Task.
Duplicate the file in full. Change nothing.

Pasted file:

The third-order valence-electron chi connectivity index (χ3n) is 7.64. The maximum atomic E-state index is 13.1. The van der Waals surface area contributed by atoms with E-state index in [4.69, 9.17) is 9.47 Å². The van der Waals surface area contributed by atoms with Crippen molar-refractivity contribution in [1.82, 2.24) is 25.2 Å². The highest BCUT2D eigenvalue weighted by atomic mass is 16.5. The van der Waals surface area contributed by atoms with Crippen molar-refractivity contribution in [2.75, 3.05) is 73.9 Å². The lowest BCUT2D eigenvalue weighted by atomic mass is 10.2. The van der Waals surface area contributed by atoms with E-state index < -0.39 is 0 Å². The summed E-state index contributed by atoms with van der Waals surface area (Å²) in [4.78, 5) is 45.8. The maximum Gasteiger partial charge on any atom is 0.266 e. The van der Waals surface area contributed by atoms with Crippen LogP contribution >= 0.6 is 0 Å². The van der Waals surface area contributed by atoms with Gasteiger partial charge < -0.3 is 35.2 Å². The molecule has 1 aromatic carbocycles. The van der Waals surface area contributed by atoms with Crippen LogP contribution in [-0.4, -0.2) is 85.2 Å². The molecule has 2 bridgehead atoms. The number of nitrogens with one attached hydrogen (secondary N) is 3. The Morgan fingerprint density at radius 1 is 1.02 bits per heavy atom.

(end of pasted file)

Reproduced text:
The third-order valence-electron chi connectivity index (χ3n) is 7.64. The maximum atomic E-state index is 13.1. The van der Waals surface area contributed by atoms with E-state index in [4.69, 9.17) is 9.47 Å². The van der Waals surface area contributed by atoms with Crippen molar-refractivity contribution in [1.82, 2.24) is 25.2 Å². The highest BCUT2D eigenvalue weighted by atomic mass is 16.5. The van der Waals surface area contributed by atoms with Crippen molar-refractivity contribution in [2.75, 3.05) is 73.9 Å². The lowest BCUT2D eigenvalue weighted by atomic mass is 10.2. The van der Waals surface area contributed by atoms with E-state index < -0.39 is 0 Å². The summed E-state index contributed by atoms with van der Waals surface area (Å²) in [4.78, 5) is 45.8. The maximum Gasteiger partial charge on any atom is 0.266 e. The van der Waals surface area contributed by atoms with Crippen LogP contribution >= 0.6 is 0 Å². The van der Waals surface area contributed by atoms with Gasteiger partial charge < -0.3 is 35.2 Å². The molecule has 1 aromatic carbocycles. The van der Waals surface area contributed by atoms with Crippen LogP contribution in [-0.4, -0.2) is 85.2 Å². The molecule has 2 bridgehead atoms. The number of nitrogens with one attached hydrogen (secondary N) is 3. The Morgan fingerprint density at radius 1 is 1.02 bits per heavy atom.